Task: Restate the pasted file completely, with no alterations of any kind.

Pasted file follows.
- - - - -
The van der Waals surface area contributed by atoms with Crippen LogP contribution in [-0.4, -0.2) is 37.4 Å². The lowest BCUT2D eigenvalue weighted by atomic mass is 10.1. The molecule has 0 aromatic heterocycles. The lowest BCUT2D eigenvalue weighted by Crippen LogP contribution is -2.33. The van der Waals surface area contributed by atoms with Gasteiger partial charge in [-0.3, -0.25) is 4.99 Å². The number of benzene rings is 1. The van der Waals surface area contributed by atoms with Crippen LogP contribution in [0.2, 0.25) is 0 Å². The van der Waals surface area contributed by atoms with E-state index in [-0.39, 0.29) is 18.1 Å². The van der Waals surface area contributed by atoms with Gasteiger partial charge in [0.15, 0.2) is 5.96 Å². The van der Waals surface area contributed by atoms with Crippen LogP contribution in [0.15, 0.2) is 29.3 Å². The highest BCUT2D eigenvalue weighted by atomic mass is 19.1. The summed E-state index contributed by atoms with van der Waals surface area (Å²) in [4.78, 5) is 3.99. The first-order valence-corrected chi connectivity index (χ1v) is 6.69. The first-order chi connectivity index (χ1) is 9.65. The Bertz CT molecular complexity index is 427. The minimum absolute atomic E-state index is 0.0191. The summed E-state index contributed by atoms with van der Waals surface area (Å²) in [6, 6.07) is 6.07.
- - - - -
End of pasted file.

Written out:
The van der Waals surface area contributed by atoms with Crippen LogP contribution in [-0.4, -0.2) is 37.4 Å². The lowest BCUT2D eigenvalue weighted by atomic mass is 10.1. The molecule has 0 aromatic heterocycles. The lowest BCUT2D eigenvalue weighted by Crippen LogP contribution is -2.33. The van der Waals surface area contributed by atoms with Gasteiger partial charge in [-0.3, -0.25) is 4.99 Å². The number of benzene rings is 1. The van der Waals surface area contributed by atoms with Crippen LogP contribution in [0.2, 0.25) is 0 Å². The van der Waals surface area contributed by atoms with E-state index in [-0.39, 0.29) is 18.1 Å². The van der Waals surface area contributed by atoms with Gasteiger partial charge in [0.15, 0.2) is 5.96 Å². The van der Waals surface area contributed by atoms with Crippen LogP contribution in [0.15, 0.2) is 29.3 Å². The highest BCUT2D eigenvalue weighted by atomic mass is 19.1. The summed E-state index contributed by atoms with van der Waals surface area (Å²) in [4.78, 5) is 3.99. The first-order valence-corrected chi connectivity index (χ1v) is 6.69. The first-order chi connectivity index (χ1) is 9.65. The Bertz CT molecular complexity index is 427. The minimum absolute atomic E-state index is 0.0191. The summed E-state index contributed by atoms with van der Waals surface area (Å²) in [6, 6.07) is 6.07.